And they were joined by the mainstream media who basically refused to take seriously the idea that there were any significant election irregularities at all. We had to leave it the alternative media like Democracy Now and to brave political comedians like Lee Camp to even cover the story. (Watch one of his clips on election fraud from RedactedTonight here.)
Outside of these alternative, anti-establishment spaces no one seemed to notice that the way that Clinton supporters ignored election fraud was pretty much identical to what happened on the Bush-Gore vote. Except this time there is a huge difference-- now the fight is within the same party.
But there’s more. Because within the Clinton campaign there is a real issue with “the woman card.” Of course, it is historic that she may well be the Democratic nominee. But that fact has nothing to do with whether or not she is feminist. It just means she is a woman who broke a barrier.
Margaret Thatcher broke that barrier in her nation in 1975 and no one confused that with an advance for feminism. Having Clinton supporters like Gloria Steinem suggest that women who don’t support Clinton are just looking for sex,suggests that the Clinton camp has some pretty confused ideas about what feminism means.
Then, of course, Madeleine Albright suggested there was a “special place in hell for women who don’t help each other.” I’m pretty sure that wasn’t a reference to Hillary’s questionable record supporting victims of her husband’s sexual harassment. While feminism is a broad term that can mean many things, for some of us, feminism requires standing up for the victims right in front of you. And that’s not even taking into account her flip-flopping on same-sex marriage rights.
Regardless of whether Hillary should be held to account for her own treatment of women, there seems little doubt that this campaign has constructed a narrow and aggressive view of what it means to advocate for women’s rights. What may be a historic achievement for a woman in this nation is being overshadowed by a view of “feminism” that basically requires women to support Hillary or be sluts that are going to hell. And while it is easy to let Trump’s misogyny distract us, we have to recognize that the Clinton version of feminism lacks critical complexity and smacks of dogmatism.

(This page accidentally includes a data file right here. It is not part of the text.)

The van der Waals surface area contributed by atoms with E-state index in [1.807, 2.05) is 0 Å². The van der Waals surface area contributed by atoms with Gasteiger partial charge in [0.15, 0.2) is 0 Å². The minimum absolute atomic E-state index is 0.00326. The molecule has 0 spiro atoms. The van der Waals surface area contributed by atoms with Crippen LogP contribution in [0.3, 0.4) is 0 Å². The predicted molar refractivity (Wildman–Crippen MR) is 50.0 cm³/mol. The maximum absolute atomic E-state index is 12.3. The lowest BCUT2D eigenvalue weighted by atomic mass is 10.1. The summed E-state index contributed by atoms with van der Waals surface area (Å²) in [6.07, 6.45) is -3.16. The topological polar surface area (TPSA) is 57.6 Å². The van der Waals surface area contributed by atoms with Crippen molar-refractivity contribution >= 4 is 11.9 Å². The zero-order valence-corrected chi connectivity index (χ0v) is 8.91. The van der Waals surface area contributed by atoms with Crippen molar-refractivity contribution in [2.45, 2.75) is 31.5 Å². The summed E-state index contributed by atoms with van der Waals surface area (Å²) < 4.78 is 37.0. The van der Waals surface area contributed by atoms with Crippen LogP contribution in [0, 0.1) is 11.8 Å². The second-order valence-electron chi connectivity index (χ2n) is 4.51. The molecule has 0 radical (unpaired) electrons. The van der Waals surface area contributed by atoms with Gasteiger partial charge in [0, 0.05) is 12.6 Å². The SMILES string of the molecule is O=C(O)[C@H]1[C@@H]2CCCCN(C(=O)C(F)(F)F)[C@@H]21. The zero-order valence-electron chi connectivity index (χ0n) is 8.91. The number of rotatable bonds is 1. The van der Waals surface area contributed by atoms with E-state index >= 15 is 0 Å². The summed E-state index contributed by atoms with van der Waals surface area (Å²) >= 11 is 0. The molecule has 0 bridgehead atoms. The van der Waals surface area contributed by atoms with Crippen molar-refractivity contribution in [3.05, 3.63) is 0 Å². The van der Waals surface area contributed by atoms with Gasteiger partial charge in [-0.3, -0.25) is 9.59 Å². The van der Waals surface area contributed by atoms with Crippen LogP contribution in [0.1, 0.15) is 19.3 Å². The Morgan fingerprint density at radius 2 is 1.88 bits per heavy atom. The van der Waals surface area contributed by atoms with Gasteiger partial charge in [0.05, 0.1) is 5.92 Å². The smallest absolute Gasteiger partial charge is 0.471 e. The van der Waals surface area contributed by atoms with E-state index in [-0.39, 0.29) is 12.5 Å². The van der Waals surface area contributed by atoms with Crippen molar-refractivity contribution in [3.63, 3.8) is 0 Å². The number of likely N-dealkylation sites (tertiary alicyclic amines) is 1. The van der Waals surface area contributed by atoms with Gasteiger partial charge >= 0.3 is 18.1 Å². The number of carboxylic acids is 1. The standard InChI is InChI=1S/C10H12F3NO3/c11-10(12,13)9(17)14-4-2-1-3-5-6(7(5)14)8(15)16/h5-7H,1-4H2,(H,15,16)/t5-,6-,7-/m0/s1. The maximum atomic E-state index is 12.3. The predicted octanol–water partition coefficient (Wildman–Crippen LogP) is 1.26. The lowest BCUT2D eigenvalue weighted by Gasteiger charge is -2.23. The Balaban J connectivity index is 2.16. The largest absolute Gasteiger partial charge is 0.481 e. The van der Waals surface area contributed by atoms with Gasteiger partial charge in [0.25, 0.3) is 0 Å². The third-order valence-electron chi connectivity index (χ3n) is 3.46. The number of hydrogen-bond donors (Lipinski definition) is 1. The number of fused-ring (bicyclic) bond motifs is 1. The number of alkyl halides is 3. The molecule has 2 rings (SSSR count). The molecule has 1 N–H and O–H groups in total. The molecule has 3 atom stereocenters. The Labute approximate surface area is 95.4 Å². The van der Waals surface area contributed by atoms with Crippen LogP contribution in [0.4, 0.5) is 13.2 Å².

But there’s more. Despite cries of “Bernie bros,” it is the Clinton camp that has adopted tactics of bullying, trolling, and shaming. Led by the efforts of David Brock, a Clinton super PAC launched Correct the Record to spend $1 million “on paid internet trolls to pounce on anyone who dared to criticize their presidential candidate.” And while there are ardent supporters of each of the candidates, we now have significant evidence that it is Clinton supporters that have been more aggressive and threatening than Sanders supporters. Trump’s fans win, but that’s no surprise.
We are literally watching the Clinton campaign drain any claim to nuance, critical thinking, reasoned logic, and attention to facts from the Democratic party.
Those who justifiably reject the two-party system won’t find any of this remotely novel as a concept, but I would caution that throwing those who “think” they are on the left under the bus is not a useful exercise here. There is a real difference in the aggressive, hawkish, illogical tone of the Clinton campaign that differentiates it from those of Democrats in the last decades.
The fact that Clinton is now the favorite of many on the right, with endorsement after endorsement pouring in, should be evidence enough of a real merging of the right and the “left.” What we have more clearly on view is a breakdown between the political elite and the people.
This of course, is why the reasoned tone of Jill Stein and Bernie Sanders is resonating with those of us in this nation who would rather vote to restore sanity than to keep fear alive. Defending a two-party system that has abdicated any connection to reality simply seems insane.